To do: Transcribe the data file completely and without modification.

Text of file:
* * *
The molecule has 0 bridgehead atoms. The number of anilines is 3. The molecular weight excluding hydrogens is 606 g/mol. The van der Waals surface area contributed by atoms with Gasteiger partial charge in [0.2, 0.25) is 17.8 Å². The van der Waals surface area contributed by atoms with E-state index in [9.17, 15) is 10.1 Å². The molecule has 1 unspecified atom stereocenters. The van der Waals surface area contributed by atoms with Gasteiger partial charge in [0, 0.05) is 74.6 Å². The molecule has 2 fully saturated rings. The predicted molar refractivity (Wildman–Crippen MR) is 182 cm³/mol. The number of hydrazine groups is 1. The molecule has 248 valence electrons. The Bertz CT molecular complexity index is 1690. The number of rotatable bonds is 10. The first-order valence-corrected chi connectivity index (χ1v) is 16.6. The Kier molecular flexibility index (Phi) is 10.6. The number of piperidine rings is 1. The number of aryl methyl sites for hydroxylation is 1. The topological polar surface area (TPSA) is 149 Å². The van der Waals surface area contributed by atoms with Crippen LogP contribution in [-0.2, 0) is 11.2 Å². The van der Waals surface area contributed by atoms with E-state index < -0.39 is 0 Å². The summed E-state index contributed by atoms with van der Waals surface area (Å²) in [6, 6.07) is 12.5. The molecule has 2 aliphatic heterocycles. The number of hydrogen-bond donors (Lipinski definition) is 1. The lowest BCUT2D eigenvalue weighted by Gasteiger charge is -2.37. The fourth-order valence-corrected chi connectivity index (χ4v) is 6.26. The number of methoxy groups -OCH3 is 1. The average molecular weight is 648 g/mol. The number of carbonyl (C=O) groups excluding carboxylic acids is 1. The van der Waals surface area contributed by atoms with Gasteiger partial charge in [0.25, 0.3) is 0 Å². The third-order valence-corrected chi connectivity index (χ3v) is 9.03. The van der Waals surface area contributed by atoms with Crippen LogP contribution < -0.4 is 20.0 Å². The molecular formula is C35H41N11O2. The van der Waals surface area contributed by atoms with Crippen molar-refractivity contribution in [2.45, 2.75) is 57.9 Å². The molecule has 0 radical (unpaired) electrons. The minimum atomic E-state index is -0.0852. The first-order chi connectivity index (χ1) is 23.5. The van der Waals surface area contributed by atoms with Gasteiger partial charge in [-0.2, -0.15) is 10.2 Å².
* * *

The molecule has 0 bridgehead atoms. The number of anilines is 3. The molecular weight excluding hydrogens is 606 g/mol. The van der Waals surface area contributed by atoms with Gasteiger partial charge in [0.2, 0.25) is 17.8 Å². The van der Waals surface area contributed by atoms with E-state index in [9.17, 15) is 10.1 Å². The molecule has 1 unspecified atom stereocenters. The van der Waals surface area contributed by atoms with Gasteiger partial charge in [0, 0.05) is 74.6 Å². The molecule has 2 fully saturated rings. The predicted molar refractivity (Wildman–Crippen MR) is 182 cm³/mol. The number of hydrazine groups is 1. The molecule has 248 valence electrons. The Bertz CT molecular complexity index is 1690. The number of rotatable bonds is 10. The first-order valence-corrected chi connectivity index (χ1v) is 16.6. The Kier molecular flexibility index (Phi) is 10.6. The number of piperidine rings is 1. The number of aryl methyl sites for hydroxylation is 1. The topological polar surface area (TPSA) is 149 Å². The van der Waals surface area contributed by atoms with Crippen LogP contribution in [-0.2, 0) is 11.2 Å². The van der Waals surface area contributed by atoms with E-state index < -0.39 is 0 Å². The summed E-state index contributed by atoms with van der Waals surface area (Å²) in [6, 6.07) is 12.5. The molecule has 2 aliphatic heterocycles. The number of hydrogen-bond donors (Lipinski definition) is 1. The lowest BCUT2D eigenvalue weighted by Gasteiger charge is -2.37. The fourth-order valence-corrected chi connectivity index (χ4v) is 6.26. The number of methoxy groups -OCH3 is 1. The average molecular weight is 648 g/mol. The number of carbonyl (C=O) groups excluding carboxylic acids is 1. The van der Waals surface area contributed by atoms with Gasteiger partial charge in [0.25, 0.3) is 0 Å². The third-order valence-corrected chi connectivity index (χ3v) is 9.03. The van der Waals surface area contributed by atoms with Crippen LogP contribution < -0.4 is 20.0 Å². The molecular formula is C35H41N11O2. The van der Waals surface area contributed by atoms with Crippen molar-refractivity contribution in [2.45, 2.75) is 57.9 Å². The molecule has 0 radical (unpaired) electrons. The minimum atomic E-state index is -0.0852. The first-order chi connectivity index (χ1) is 23.5. The van der Waals surface area contributed by atoms with Gasteiger partial charge in [-0.2, -0.15) is 10.2 Å².